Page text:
Note:  Do not rely on this information. It is very old.


Colony, in the widest sense, is a settlement in some foreign and uncivilised country. Modern usage applies the term only so long as the settlement remains a dependency of the mother country. But the Greek colonies almost always, and the Phoenician frequently, were independent from the first. The latter were originally "factories" or trading ports. Some of them, however, grew into independent cities (Carthage for instance). Later the pressure of population in Greece caused numerous colonies to be founded on the Euxine, in Sicily and South Italy, and North Africa, between 730 and 500 A.D., almost always under the direction of the Delphic or some other oracle. These colonies (apoikiai) are to be distinguished from the mere trading posts, of which Miletus (for instance) had many on the Euxine. The first band of settlers was led by a founder, who gave the new city its laws and was worshipped after his death as a kind of patron saint. The apoikiai was a city community politically independent (with one or two doubtful exceptions) of its mother city or "metropolis," and connected with it only by the tie of religious sentiment. The same relation is said to exist between certain pairs of villages in Russia, one of which traces its origin from the other. "Mother" and "daughter" villages were also recognised in early Germany. By about 470 B.C. hardly any more sites were available, and the pressure of population in Athens, and to some extent in Corinth, was then relieved by founding "kleruchies" (lit. allotments) on part of the territory of subject states. These settlements, which historians do not usually call colonies, as they had little (if any) separate political organisation, were really garrisons primarily, and secondarily relieved the pressure of population at home. Roman colonies had the same objects as these "kleruchies," but had a distinct municipal organisation. The two objects varied in relative importance at different periods. During the last century of the Roman Republic the object was mainly to provide subsistence for poor citizens. Under the Empire the colonies were always settlements of discharged soldiers, and were thus both a substitute for pensions and a means of securing the provinces. Cologne and Lincoln preserve the Roman name Colonia.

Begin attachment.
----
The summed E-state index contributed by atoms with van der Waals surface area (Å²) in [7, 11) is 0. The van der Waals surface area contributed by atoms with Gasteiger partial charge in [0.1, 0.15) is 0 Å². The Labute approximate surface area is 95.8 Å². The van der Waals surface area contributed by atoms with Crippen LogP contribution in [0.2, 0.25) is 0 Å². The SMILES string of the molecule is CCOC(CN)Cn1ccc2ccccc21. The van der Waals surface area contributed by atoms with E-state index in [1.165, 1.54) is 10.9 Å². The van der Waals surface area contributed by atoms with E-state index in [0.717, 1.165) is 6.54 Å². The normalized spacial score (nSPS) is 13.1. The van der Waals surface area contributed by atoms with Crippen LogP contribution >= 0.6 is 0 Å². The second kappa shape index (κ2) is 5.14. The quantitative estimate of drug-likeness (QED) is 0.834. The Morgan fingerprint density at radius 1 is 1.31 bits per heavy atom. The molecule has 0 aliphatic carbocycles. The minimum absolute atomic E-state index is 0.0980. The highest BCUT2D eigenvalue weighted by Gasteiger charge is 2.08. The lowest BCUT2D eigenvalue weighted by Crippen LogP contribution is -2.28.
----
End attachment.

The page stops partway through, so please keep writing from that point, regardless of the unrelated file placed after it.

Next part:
A few modern colonies have been convict settlements, or founded primarily as an outlet for population; but most have been founded originally with a view to trade. Venice in the Middle Ages held a number of dependencies in Albania, Greece, and elsewhere, held and governed solely in the interests of her trade. During the 15th century the Portuguese pushed their way along the West African coast, occupied Madeira, the Azores, and points on the mainland, and were followed by the Spanish. In 1492 Columbus found his way to the West Indies; in 1497 the Portuguese doubled the Cape of Good Hope, and founded several trading ports (on the Venetian plan) in India. One or other of these nations speedily conquered various parts of South and Central America, solely, it would seem, with a view to the stores of gold and silver that existed there. Grants of land were, however, made to Spanish and Portuguese subjects, who settled and worked their estates much as they would have done at home. The English colonies were founded partly also with a view to obtain gold and silver, but were usually managed by commercial companies; Newfoundland was founded in 1607, Virginia in the same year. But the decay of the old land system in England and the religious difficulties stimulated emigration, as in the case of the Pilgrim Fathers, and many of Cromwell's Irish and Scottish prisoners were sent by him to the West Indies and the Carolinas. So also after Monmouth's rebellion; and convicts were long sent to Virginia. The French colony in Canada was founded in 1603. The Dutch gradually supplanted Portugal in the East 1602-1609, and founded Batavia (q.v.) in 1618. All European natives regarded their colonies at first as sources of a supply of gold and silver; when it was found that many of them did not contain it, their trade was put under oppressive restrictions to give the mother country the monopoly of their commerce. They were regarded as providing markets for its manufactures, and as furnishing it with valuable products which it could sell for specie. This "colonial system" was most thoroughly applied by Spain and Portugal, with the effect of checking their own development, by withdrawing their capital, as well as hampering the progress of their colonies. In England it originated under Cromwell, but was far less thoroughly applied than abroad. Still, the usual relation of official England to the colonies in the last century may be illustrated by the story of the English statesman who, being asked to appoint chaplains for the good of the souls of the colonists, cursed their souls and bid them grow tobacco.